Kenneth Baker of the San Francisco Gate reviewed the documentary film, "The Art of the Steal," on 12 March 2010: Don Argott's "The Art of the Steal" makes a masterly but completely one-sided case against the plan - now a done deal - to move the incomparable Barnes Foundation collection of Impressionist and Post-Impressionist art out of its suburban Philadelphia home. In 2012, it will relocate to a yet-to-be-built facility downtown, walkable from the Philadelphia Museum of Art.
Philadelphia native Albert C. Barnes (1872-1951) - "a misanthrope," even in the opinion of one of his champions in the film - made a fortune nearly a century ago in the pharmaceutical business. He then spent freely to compile one of the most forward-looking private collections of modern art ever assembled. He had a facility custom built for display of the art, which he defined as an educational institution, and he established a foundation to oversee access to it, prohibiting its exploitation for profit.
As Argott's film has it, Barnes pointedly defied the elite Philadelphia interests that had disparaged his collection early on, and later set their sights on it, after the art market vindicated Barnes' taste big time. As a tourist magnet for Philadelphia proper, the "new Barnes" will rock.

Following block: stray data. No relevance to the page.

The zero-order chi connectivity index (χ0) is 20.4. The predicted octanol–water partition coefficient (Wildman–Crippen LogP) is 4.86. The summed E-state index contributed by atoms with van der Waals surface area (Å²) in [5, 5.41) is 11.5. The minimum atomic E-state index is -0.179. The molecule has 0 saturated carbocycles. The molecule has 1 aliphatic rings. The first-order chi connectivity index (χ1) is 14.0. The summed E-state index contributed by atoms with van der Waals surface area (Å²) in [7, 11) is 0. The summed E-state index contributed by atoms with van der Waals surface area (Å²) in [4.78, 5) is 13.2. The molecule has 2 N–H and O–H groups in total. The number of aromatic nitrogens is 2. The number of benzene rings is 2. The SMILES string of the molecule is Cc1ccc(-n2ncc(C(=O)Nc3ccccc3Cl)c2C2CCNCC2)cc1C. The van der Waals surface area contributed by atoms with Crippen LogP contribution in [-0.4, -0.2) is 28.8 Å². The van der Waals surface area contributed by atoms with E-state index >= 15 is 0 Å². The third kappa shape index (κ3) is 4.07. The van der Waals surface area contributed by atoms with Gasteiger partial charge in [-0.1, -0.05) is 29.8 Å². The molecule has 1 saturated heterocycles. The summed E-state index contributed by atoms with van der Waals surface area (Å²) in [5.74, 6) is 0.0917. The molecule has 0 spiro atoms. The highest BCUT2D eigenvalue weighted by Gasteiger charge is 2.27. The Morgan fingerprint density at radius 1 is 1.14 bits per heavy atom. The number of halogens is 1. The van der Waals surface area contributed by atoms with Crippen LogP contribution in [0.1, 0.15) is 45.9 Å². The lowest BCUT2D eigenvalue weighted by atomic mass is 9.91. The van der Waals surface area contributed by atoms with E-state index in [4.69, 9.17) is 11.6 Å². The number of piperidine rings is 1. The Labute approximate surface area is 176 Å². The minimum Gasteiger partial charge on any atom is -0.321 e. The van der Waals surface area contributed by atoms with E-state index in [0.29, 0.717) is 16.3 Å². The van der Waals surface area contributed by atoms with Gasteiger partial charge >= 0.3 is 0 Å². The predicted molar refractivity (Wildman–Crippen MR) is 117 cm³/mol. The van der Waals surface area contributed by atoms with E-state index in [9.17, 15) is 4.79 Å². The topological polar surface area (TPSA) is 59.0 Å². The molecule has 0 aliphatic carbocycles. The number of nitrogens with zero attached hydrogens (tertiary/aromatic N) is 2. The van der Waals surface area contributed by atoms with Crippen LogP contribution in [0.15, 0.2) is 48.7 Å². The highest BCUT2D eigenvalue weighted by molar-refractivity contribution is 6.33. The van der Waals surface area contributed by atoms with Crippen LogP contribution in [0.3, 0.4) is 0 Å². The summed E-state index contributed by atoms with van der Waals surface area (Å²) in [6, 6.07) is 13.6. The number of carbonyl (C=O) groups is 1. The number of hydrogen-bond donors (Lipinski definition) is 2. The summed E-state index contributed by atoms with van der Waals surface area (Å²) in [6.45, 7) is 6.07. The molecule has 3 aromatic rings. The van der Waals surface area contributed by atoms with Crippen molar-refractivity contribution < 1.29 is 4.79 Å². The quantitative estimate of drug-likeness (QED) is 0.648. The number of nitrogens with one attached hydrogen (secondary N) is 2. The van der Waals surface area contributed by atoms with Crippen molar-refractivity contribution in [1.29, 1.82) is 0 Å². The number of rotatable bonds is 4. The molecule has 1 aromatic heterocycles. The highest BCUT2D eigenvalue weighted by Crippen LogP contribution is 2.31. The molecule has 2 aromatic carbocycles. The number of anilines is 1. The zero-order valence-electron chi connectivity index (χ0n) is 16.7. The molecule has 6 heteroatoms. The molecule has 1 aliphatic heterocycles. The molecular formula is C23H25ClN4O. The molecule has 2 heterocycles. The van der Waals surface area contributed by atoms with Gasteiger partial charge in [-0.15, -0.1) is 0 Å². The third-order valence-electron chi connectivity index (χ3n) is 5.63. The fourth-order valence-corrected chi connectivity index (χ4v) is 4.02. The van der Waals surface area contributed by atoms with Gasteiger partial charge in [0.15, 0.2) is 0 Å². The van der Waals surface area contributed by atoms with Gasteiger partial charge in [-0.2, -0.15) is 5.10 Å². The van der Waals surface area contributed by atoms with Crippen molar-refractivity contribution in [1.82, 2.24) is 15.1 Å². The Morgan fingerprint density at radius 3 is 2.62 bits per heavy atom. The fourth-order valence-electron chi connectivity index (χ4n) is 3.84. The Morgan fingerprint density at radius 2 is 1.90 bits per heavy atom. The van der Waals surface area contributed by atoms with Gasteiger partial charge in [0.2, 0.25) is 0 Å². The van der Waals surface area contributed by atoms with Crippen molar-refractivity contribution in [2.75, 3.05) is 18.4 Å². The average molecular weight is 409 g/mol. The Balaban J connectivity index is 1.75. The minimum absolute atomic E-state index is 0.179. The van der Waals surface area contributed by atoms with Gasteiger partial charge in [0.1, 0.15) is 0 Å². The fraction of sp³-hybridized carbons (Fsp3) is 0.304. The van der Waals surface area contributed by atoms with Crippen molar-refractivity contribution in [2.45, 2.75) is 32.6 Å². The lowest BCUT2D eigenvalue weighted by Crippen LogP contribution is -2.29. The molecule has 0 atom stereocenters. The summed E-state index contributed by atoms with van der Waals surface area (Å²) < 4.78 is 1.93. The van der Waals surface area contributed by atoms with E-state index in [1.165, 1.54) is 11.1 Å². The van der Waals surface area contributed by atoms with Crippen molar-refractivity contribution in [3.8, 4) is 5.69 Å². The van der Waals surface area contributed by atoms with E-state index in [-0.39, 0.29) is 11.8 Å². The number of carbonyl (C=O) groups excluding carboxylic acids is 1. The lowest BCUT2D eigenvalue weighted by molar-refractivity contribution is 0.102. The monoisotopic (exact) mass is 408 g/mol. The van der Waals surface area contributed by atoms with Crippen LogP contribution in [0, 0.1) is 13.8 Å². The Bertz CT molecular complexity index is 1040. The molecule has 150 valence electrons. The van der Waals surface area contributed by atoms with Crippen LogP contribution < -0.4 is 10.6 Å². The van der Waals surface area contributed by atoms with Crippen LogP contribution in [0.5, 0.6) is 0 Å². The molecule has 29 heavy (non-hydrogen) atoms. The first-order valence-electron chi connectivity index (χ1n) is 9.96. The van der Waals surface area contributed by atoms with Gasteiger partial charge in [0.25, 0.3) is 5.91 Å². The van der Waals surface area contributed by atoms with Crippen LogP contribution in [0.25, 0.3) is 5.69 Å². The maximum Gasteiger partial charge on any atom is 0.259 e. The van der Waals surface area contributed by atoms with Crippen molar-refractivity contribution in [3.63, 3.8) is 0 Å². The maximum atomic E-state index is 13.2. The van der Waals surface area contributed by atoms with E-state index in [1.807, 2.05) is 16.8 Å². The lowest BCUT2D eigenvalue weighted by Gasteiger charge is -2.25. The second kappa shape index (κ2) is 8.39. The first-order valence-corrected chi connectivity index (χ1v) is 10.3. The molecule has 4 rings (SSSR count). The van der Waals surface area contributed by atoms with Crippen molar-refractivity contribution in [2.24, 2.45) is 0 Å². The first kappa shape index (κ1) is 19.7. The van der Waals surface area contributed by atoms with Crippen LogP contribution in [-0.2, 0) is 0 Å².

Albert C. Barnes
To cock a snook at the swells, Barnes left his collection in trust to Lincoln University, a small, historically African American college in Pennsylvania, a fact that casts a shadow - of condescension at best, of racism at worst - over efforts to wrest control of the Barnes Collection from Lincoln.
Argott and heavyweight witnesses, including Julian Bond at his most charismatic, speak for Barnes and Lincoln, they believe. No one speaks for the downtown plan, at least not directly to Argott's camera.
The film may well leave viewers feeling they've been bullied by an expert. But it will also leave them wondering, as one interlocutor finally asks at the end, who speaks for the art. (source: San Francisco Gate)